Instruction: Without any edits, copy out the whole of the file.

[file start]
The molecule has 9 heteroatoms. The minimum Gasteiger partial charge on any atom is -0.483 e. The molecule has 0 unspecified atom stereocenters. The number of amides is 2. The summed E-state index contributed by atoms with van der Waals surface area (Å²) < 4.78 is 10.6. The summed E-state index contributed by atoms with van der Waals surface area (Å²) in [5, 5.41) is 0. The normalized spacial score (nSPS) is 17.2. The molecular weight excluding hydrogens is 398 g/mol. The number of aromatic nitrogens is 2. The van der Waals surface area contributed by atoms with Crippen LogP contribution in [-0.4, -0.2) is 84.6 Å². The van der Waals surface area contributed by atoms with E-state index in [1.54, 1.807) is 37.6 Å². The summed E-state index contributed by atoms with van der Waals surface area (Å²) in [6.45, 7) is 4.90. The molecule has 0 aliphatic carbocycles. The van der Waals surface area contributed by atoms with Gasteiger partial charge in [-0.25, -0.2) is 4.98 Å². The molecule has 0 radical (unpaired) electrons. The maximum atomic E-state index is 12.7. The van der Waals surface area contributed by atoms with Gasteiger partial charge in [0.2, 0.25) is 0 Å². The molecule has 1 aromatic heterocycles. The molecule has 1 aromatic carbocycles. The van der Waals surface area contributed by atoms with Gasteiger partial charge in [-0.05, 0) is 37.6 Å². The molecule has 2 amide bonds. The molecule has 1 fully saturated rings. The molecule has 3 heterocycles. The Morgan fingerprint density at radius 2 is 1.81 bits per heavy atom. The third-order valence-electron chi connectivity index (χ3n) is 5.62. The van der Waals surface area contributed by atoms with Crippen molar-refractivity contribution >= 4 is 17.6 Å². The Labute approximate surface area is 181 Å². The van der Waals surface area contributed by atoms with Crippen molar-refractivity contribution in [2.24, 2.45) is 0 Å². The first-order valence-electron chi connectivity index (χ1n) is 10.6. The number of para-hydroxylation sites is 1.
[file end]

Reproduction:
The molecule has 9 heteroatoms. The minimum Gasteiger partial charge on any atom is -0.483 e. The molecule has 0 unspecified atom stereocenters. The number of amides is 2. The summed E-state index contributed by atoms with van der Waals surface area (Å²) < 4.78 is 10.6. The summed E-state index contributed by atoms with van der Waals surface area (Å²) in [5, 5.41) is 0. The normalized spacial score (nSPS) is 17.2. The molecular weight excluding hydrogens is 398 g/mol. The number of aromatic nitrogens is 2. The van der Waals surface area contributed by atoms with Crippen LogP contribution in [-0.4, -0.2) is 84.6 Å². The van der Waals surface area contributed by atoms with E-state index in [1.54, 1.807) is 37.6 Å². The summed E-state index contributed by atoms with van der Waals surface area (Å²) in [6.45, 7) is 4.90. The molecule has 0 aliphatic carbocycles. The van der Waals surface area contributed by atoms with Gasteiger partial charge in [-0.25, -0.2) is 4.98 Å². The molecule has 0 radical (unpaired) electrons. The maximum atomic E-state index is 12.7. The van der Waals surface area contributed by atoms with Gasteiger partial charge in [0.2, 0.25) is 0 Å². The molecule has 1 aromatic heterocycles. The molecule has 1 aromatic carbocycles. The van der Waals surface area contributed by atoms with Gasteiger partial charge in [-0.05, 0) is 37.6 Å². The molecule has 2 amide bonds. The molecule has 1 fully saturated rings. The molecule has 3 heterocycles. The Morgan fingerprint density at radius 2 is 1.81 bits per heavy atom. The third-order valence-electron chi connectivity index (χ3n) is 5.62. The van der Waals surface area contributed by atoms with Crippen molar-refractivity contribution >= 4 is 17.6 Å². The Labute approximate surface area is 181 Å². The van der Waals surface area contributed by atoms with Crippen molar-refractivity contribution in [2.24, 2.45) is 0 Å². The first-order valence-electron chi connectivity index (χ1n) is 10.6. The number of para-hydroxylation sites is 1.